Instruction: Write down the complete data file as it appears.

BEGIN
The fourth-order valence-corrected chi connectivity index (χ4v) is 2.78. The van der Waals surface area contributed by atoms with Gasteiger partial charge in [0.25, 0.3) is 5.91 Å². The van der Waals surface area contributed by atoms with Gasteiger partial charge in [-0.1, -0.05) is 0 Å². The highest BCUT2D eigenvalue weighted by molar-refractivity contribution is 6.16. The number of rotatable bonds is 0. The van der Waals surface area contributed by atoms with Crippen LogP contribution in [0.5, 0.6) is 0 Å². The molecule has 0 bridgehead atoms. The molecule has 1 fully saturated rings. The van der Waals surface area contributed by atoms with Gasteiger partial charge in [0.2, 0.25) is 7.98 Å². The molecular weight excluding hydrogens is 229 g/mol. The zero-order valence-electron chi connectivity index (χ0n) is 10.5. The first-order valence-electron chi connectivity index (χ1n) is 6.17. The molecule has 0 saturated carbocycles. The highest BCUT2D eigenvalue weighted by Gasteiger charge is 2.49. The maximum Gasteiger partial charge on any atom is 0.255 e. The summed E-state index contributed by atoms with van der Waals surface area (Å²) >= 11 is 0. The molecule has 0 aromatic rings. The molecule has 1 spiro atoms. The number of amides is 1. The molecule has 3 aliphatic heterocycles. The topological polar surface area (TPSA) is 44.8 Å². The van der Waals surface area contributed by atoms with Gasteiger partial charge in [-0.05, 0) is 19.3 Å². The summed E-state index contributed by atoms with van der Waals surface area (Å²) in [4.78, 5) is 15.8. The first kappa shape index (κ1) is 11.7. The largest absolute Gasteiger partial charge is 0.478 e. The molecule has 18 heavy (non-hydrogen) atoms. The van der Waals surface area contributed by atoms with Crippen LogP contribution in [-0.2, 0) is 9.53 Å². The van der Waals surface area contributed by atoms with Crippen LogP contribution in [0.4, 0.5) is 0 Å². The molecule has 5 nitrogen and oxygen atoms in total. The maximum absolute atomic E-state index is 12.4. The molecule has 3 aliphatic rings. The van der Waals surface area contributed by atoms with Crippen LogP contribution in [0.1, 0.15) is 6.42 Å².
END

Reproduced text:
The fourth-order valence-corrected chi connectivity index (χ4v) is 2.78. The van der Waals surface area contributed by atoms with Gasteiger partial charge in [0.25, 0.3) is 5.91 Å². The van der Waals surface area contributed by atoms with Gasteiger partial charge in [-0.1, -0.05) is 0 Å². The highest BCUT2D eigenvalue weighted by molar-refractivity contribution is 6.16. The number of rotatable bonds is 0. The van der Waals surface area contributed by atoms with Crippen LogP contribution in [0.5, 0.6) is 0 Å². The molecule has 0 bridgehead atoms. The molecule has 1 fully saturated rings. The van der Waals surface area contributed by atoms with Gasteiger partial charge in [0.2, 0.25) is 7.98 Å². The molecular weight excluding hydrogens is 229 g/mol. The zero-order valence-electron chi connectivity index (χ0n) is 10.5. The first-order valence-electron chi connectivity index (χ1n) is 6.17. The molecule has 0 saturated carbocycles. The highest BCUT2D eigenvalue weighted by Gasteiger charge is 2.49. The maximum Gasteiger partial charge on any atom is 0.255 e. The summed E-state index contributed by atoms with van der Waals surface area (Å²) >= 11 is 0. The molecule has 0 aromatic rings. The molecule has 1 spiro atoms. The number of amides is 1. The molecule has 3 aliphatic heterocycles. The topological polar surface area (TPSA) is 44.8 Å². The van der Waals surface area contributed by atoms with Gasteiger partial charge in [-0.05, 0) is 19.3 Å². The summed E-state index contributed by atoms with van der Waals surface area (Å²) in [4.78, 5) is 15.8. The first kappa shape index (κ1) is 11.7. The largest absolute Gasteiger partial charge is 0.478 e. The molecule has 18 heavy (non-hydrogen) atoms. The van der Waals surface area contributed by atoms with Crippen LogP contribution in [-0.2, 0) is 9.53 Å². The van der Waals surface area contributed by atoms with Crippen LogP contribution in [0.4, 0.5) is 0 Å². The molecule has 5 nitrogen and oxygen atoms in total. The maximum absolute atomic E-state index is 12.4. The molecule has 3 aliphatic rings. The van der Waals surface area contributed by atoms with Crippen LogP contribution in [0.1, 0.15) is 6.42 Å².